To the Editor:
People who live in New Ulm would probably be surprised if they realized how well known their town is all over the country. Since most Arizonans are new to our state, a common question when you meet someone is, "Where are you from?"
When I say, "I was born and raised in New Ulm, Minnesota," more often than not they will respond with, "Oh, I know where New Ulm is. It's the place with that clock thing downtown."
"That's a Glockenspiel," I say.
"Whatever. I was there once and ate ribs at the Kaiserhoff," they add. "Yum."
What I am getting at is New Ulm has done a magnificent job of promoting its German heritage. It takes a sense of pride in one's heritage to preserve it for future generations. New Ulm is fortunate to have had so many civic-minded citizens who have worked to promote heritage tourism.
The moment you drive into New Ulm and see the statue of Hermann looking fiercely protective, you know you are in a different world. The bridge across the Minnesota River takes you to a place where history begins to come alive. Drive down Broadway and enjoy the neatly restored houses of a different era. Take time to visit the Brown County Historical Society Museum where you will learn about the historic importance of the town and surrounding area during the Dakota Conflict.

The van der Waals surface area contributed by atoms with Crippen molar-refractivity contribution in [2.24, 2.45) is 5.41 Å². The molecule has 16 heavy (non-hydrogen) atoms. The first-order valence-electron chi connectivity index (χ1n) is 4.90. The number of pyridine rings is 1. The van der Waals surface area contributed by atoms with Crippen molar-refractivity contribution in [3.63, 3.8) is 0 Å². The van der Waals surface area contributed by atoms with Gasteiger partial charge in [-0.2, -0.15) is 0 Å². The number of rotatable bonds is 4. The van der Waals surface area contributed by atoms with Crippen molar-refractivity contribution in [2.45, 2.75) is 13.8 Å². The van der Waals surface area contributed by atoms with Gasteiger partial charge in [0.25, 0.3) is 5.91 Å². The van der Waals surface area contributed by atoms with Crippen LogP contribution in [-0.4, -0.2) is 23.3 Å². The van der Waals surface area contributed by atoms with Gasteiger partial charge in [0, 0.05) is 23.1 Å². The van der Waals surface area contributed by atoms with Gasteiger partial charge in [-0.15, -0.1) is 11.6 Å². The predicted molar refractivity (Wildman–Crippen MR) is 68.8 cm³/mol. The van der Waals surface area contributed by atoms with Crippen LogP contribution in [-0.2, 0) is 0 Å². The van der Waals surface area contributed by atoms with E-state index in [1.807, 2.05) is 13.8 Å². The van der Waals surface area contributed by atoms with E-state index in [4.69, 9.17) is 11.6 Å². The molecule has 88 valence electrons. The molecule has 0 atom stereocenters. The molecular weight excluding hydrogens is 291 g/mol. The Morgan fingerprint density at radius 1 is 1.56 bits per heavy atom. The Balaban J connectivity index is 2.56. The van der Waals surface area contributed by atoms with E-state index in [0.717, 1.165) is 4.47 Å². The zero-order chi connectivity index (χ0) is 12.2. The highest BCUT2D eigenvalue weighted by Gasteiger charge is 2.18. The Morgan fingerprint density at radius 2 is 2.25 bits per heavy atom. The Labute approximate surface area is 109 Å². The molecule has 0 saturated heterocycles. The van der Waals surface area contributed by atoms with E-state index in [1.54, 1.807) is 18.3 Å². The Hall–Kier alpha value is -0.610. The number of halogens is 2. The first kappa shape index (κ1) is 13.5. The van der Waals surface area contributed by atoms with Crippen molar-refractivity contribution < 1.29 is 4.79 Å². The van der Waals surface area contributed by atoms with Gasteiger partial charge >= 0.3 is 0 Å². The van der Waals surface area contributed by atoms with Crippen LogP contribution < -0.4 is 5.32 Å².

Visitors can enjoy a day, a weekend, or a week in this beautiful community. You don't have to wait for an event, although there are plenty of those (insert events if you want to) Take time to walk through the parks, visit the Hermann Monument, experience the Way of the Cross, and learn about the German immigrants at Turner Hall. The historic homes of Gov. John Lind and artist Wanda Gag are worth your while, or drive up the river to view the Harkins Store, a once thriving trading center.
Even if New Ulm were not my hometown, I would find it fascinating. There's more to it than that "clock thing downtown." Even more than Kaiserhoff ribs.